Innovation by the Vatican
Fr. Kevin Nadolski | Wednesday, December 4, 2013
Last week Pope Francis once again excited the world with his words, as he published “Evangelii Gaudium,” the first lengthy papal exhortation written exclusively by him. John Allen, the Vatican observer for the National Catholic Reporter called it the pope’s “I Have a Dream” text, referencing the epic work of Rev. Martin Luther King, Jr., perhaps the most famous religious leader in our nation’s history.
It appears that the parallel to King’s nation-changing speech is no hyperbole. What the pope outlines in this text could very well alter the course of the Church. To name just a few highlights, he challenges the church to be:
• Focused especially on evangelizing and its missionary work – near and far
• Dedicating its energies to helping the poor and those on the margins
• Hospitable to all people, for all are welcome in the Church he is leading
• Work against greed in all its forms, especially where economic structures threaten the dignity of the poor
• Less intramural and more focused on what happens beyond the Church doors
• Less Vatican-centric, entrusting greater authority to local Church leaders
• Filled with good preachers, as he dedicates a healthy portion of his writing to teaching deacons, priests and bishops about drafting and delivering good homilies
Here, Pope Francis does mark a clear change from his predecessors; he also marks clear continuity with them. How does he do both?
He both innovates and iterates. Actually, he innovates the tradition he is repeating from those who once sat in the chair of St. Peter.
Enter Steve Jobs, the master innovator. Yet, he was someone who struggled with his innovations, and, since his death, the Apple tradition he established has limped a bit, with some saying progress is moving too slowly. While Jobs and the Apple behemoth have invented many fine, lifestyle- and culture-changing products, it has done so only from building on what they inherited or what had already been in the market. Now, Apple product consumers – and stockholders, more accurately – demand something new almost annually. A recent Macworld columnist suggested that innovation is slow and iteration is strong, for “only three times” in 12 years has the company introduced something truly new.
I experience this same phenomenon in many Catholics demanding almost a new Church. The pope will not do this, for he is – as we all are called to be from our baptism – faithful to the Tradition of the Church. His vision may be new, but it is and will continue to be aligned with God’s mission Jesus entrusted to us.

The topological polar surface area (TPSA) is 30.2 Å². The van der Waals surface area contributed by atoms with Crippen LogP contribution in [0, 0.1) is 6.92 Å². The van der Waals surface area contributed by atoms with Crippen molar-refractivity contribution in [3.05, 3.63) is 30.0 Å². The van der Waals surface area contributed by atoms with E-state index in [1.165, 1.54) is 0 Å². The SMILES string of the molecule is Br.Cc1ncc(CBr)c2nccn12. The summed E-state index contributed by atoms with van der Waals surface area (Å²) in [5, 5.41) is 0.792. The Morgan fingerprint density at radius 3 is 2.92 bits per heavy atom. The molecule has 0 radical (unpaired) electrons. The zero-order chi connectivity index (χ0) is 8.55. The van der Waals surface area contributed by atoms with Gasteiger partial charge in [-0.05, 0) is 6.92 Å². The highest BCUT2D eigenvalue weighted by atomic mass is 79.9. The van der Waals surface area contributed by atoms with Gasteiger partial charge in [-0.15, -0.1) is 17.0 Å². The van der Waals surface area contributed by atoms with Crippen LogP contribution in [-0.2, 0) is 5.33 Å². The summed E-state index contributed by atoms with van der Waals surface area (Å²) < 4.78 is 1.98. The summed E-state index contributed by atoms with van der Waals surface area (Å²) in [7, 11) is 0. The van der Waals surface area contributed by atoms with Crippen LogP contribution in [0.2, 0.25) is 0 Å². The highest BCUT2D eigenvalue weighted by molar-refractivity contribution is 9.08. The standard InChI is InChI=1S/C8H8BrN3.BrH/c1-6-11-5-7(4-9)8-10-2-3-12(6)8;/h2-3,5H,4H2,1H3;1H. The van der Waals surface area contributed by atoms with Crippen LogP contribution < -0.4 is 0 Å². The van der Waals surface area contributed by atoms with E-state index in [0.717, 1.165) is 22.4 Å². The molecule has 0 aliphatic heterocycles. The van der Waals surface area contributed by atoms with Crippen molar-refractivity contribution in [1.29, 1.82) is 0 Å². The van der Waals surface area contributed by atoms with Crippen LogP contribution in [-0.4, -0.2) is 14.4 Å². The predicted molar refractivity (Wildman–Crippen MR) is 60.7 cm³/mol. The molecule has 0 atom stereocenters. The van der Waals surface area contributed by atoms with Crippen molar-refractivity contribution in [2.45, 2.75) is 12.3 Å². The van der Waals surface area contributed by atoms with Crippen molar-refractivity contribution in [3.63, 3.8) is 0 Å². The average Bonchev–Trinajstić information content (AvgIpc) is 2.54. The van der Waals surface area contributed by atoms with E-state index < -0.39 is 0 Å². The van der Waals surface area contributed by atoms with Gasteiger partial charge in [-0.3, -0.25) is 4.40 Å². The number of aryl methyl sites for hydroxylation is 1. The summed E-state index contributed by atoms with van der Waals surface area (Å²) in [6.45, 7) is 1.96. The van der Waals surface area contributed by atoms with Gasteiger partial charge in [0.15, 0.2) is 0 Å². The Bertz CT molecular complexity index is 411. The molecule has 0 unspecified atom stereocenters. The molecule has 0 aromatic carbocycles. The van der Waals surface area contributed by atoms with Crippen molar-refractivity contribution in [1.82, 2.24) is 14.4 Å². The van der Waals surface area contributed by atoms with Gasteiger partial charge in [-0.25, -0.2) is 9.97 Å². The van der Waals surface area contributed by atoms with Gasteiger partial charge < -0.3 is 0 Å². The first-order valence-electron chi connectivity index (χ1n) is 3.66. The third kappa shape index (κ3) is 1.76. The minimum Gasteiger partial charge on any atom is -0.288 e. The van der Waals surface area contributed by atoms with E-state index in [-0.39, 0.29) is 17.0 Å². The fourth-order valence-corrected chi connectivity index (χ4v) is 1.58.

Yes, Pope Francis could be called an innovator, for his fresh ways of teaching millennia-old truths are inspiring and invigorating. He is also reiterating the ancient truths and behaviors of Jesus, the early church, and – more recently – Vatican II.
Maybe we like our Church basic, smart, user-friendly, intuitive and able to be accessed by everyone – of all generations, countries and education levels.
Obviously, neither Apple is taking a lead from the pope, nor is the pope looking to the Cupertino-based tech company. However, the similarities between elements of the impact of the gentle tsunami of Pope Francis on the Church – and the world – and the ever-growing pervasive presence of the products inspired by Jobs. And those similarities are based on the innovation common to both.
Regardless of what is innovated, it is usually a reiteration of something already built, thought, said, designed, invented or conceived. The greatest innovators pay consistently close attention to their times and the fields in which they work so that they may grow what is precisely needed. Jesus listened to the cries of the poor and reiterated the Jewish law with a fresh gentleness that brought people to life and freed them from the throes of a rigid religiosity.
Jesus was probably the greatest reiterator of the only true innovator, the Father, who created all – from nothing.
Fr. Kevin Nadolski, OSFS, a priest with the Oblates of St. Francis de Sales, works for his community as director of development and communications. He has served the church as a Catholic high school teacher, campus minister, and principal, as well as vocation and formation director for the Oblates. He lives with his community in Wilmington, Del., and can be reached at firstname.lastname@example.org.
The views expressed in the Inside Column are those of the author and not necessarily those of The Observer.